St. Mark's Cathedral and Mars Hill Church




I'd planned on cleaning the house right now, but I have a blog post that's been just itching to get out for several weeks now. It's no wonder that my wife hates me:

Seattle (my Seattle anyway) has two religious organizations that really matter: Mars Hill Church (denomination, hipster baptist) and St. Mark's Episcopal Cathedral. (Full disclosure: my membership is at St. Mark's, and I have a lot of friends at Mars Hill.) The two places couldn't be more different, but have interestingly gone through parallel leadership crises in the last year. In both cases, two well-respected senior leaders were dismissed under the ultimate authority of the most senior leader--Mark Driscoll at Mars Hill and Robert Taylor at St. Mark's. I'm convinced that there's an interesting religious lesson in the processes and aftermaths, and I've been trying to sort out what that lesson is.

The players in the two dramas couldn't be more different--Mark's a rugged "muscular Christianity" type, and Robert is a liberal gay South African champion of the homeless. The leaders dismissed at Mars Hill were straight white male elders named Paul and Bent, while at St. Mark's they were both women--one a lesbian liturgist and the other an African-American academic who later made headlines by declaring "I am both a Christian and a Muslim". You couldn't have planned a better typecast for the liberal/conservative divide.

In both cases there was a strong congregational outcry, and some degree of media attention (a Google search will turn up what you need), as well as a general series of non-answers from Church leadership about the why's and how's of the firing processes. In both cases nothing terribly exciting or controversial has come out. To me, the disimpassioned observer, it just looks like there were probably simmering issues, and leaders were removed when the opportunity arose. In both cases the leadership apparently acted irresponsibly and shortsightedly in their method of dismissal, and in neither case has their been sufficient explanation given to the congregations for the firings. Interestingly, both cases have drawn up discussion about the nature and legitimacy of present church authority structures, which are relatively different between the two congregations, but which both seem to concentrate too much power at the top.

There are some intriguing differences in the way members of the congregation have responded, and the issues that have risen to the top in the processes. Again, you probably couldn't have scripted things any more stereotypically:

At the outset, the Episcopalians at St. Mark's have been mad about money. The dismissals, firings, layoffs, whatever you want to call them were initially attributed to a budget shortfall: pledging was down $100k, so something had to be done, and thus leaders were removed. That was okay with some people, but when it came out soon after that Robert had also recently received a significant raise to somewhere in the range of $150-200k annually, and that the dismissed leaders were being underpaid prior to their dismissal, there was the proverbial tempest in a teacup. (Incidentally, St. Mark's didn't make their budget available to the public until after the layoffs, which is really unusual for a church, and seems generally sketchy to me.) Still, a lot of the ongoing arguments at St. Mark's are centering around money and the proper use of it.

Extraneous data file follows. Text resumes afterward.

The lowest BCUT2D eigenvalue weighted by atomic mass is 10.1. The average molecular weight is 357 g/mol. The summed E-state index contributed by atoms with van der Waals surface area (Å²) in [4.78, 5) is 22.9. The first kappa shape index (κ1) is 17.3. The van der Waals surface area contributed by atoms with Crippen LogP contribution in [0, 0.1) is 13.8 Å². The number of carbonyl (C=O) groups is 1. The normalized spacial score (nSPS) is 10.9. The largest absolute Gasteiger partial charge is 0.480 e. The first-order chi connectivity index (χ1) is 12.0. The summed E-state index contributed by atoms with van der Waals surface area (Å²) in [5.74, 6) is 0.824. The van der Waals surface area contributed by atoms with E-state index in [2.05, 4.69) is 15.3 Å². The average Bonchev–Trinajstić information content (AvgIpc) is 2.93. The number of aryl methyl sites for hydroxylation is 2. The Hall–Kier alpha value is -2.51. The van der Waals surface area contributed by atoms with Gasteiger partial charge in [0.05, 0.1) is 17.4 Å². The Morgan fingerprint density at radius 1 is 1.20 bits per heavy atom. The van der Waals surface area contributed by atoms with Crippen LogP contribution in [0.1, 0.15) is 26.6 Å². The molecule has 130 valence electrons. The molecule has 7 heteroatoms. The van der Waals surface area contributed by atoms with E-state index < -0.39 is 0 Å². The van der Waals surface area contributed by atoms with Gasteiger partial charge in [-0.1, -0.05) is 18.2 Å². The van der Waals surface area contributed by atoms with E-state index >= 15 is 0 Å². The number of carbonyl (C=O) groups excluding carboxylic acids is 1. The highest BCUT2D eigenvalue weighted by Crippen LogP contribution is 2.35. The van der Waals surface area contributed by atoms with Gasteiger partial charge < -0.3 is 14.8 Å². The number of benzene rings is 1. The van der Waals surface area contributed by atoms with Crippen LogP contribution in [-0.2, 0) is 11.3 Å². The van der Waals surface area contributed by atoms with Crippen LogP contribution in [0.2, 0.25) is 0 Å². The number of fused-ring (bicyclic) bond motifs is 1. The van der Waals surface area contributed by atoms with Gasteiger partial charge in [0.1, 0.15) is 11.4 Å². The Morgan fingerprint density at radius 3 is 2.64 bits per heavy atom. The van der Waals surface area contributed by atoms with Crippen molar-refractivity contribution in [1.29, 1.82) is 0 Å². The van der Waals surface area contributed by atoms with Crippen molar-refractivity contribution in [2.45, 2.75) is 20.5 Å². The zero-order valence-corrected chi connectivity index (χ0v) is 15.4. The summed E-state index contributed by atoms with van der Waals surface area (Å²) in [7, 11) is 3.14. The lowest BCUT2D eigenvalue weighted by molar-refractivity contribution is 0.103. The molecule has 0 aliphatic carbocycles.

The Baptists at Mars Hill are mad about the sinfulness of Mark's behavior. (Immediately prior to the firings, he suggested in a sermon that he'd like to punch a couple of his elders, which I think is just classic.) There's a big ongoing dialogue at The Rise and Fall of Mars Hill which generally focuses on whether or not Mark acted biblically, and whether he's a righteous individual, and whether he's allowed his ego to lead him away from promoting Jesus. Also, whether maybe it is the fired pastors who need to repent and return to Jesus.

In the end, who's handled things better? I don't know. I have much more respect for Robert than for Mark, and really see him as, at least in some ways, a sort of tragic figure in all of this. He's made some mistakes that he might not be able to dig his way out from under, and a lot of people (including me, and Ann, who I consider a mentor) were significantly hurt by the firings. However, he has done really important things for the Seattle homeless community, and the worldwide Anglican community. He's got a closed leadership style, but I think generally is a good person. (Again, full disclosure, I personally like and respect Robert, and have maintained an amiable relationship with him throughout the process.) Mark strikes me as quite the narcissist. He's grown some big churches--gotten some people to heaven if you think that's how it works--but also has generally promoted arrogance and misogyny as spiritual virtues, and seems to lead like a bully. He's got a great sense of humor, and I could see having him as a buddy (at least until we got in a fight about religion, homophobia, or whatever), but don't really trust him in church leadership because he's got such an authoritarian bent. You could see this sort of thing coming at Mars Hill a mile away.

At a congregational level, it seems to me that neither group has really known how to deal with the problems coherently. The Episcopalians are calling in help from the top, and the Baptists have a revolt simmering at the bottom. There has been significant opening of communications at St. Mark's between the leadership (vestry) and the congregation, which I think has been generally positive. At Mars Hill? They dumped a huge document on the congregation explaining the bylaws and partially addressing concerns, but haven't made any real changes. In both cases, some feel reconciled to the leadership, while others have left, or are in the process of leaving.

Where's the lesson in all of this? I don't know. You can't win? Don't put people on too high of a pedestal? Liberals and conservatives both have their problems? I don't know. I would like to say that this has been less of a spiritual crisis for St. Mark's than it has been for Mars Hill, because we don't beatify our leaders, and we don't see them as a sort of direct mouthpiece of God. I'm not entirely convinced that that's true though. Certainly it's true for some, but for others this has been a real crisis of faith. Maybe it's a foundational characteristic of any type of religion to place faith in leadership, as well as in God. That, of course, is a precarious position to put oneself in. Maybe that's just a step along the stages of faith, and this sort of crisis is actually beneficial to help people stop beatifying other humans? Maybe, ultimately, disappointment is the inevitable cost of hope?

As a St. Mark's Christian, I like to think of myself as above the petty disputes of the Mars Hill Christians. Of course, through all of this, I've seen that I'm not, and St. Mark's is not. Hopefully on the Mars Hill side they'll also see that there's "no one holy, not even one". I'm definitely going to keep arguing with the fundamentalists and the homophobes, but I guess it's good sometimes to step down off the high horse and remember that my people aren't always so perfect either.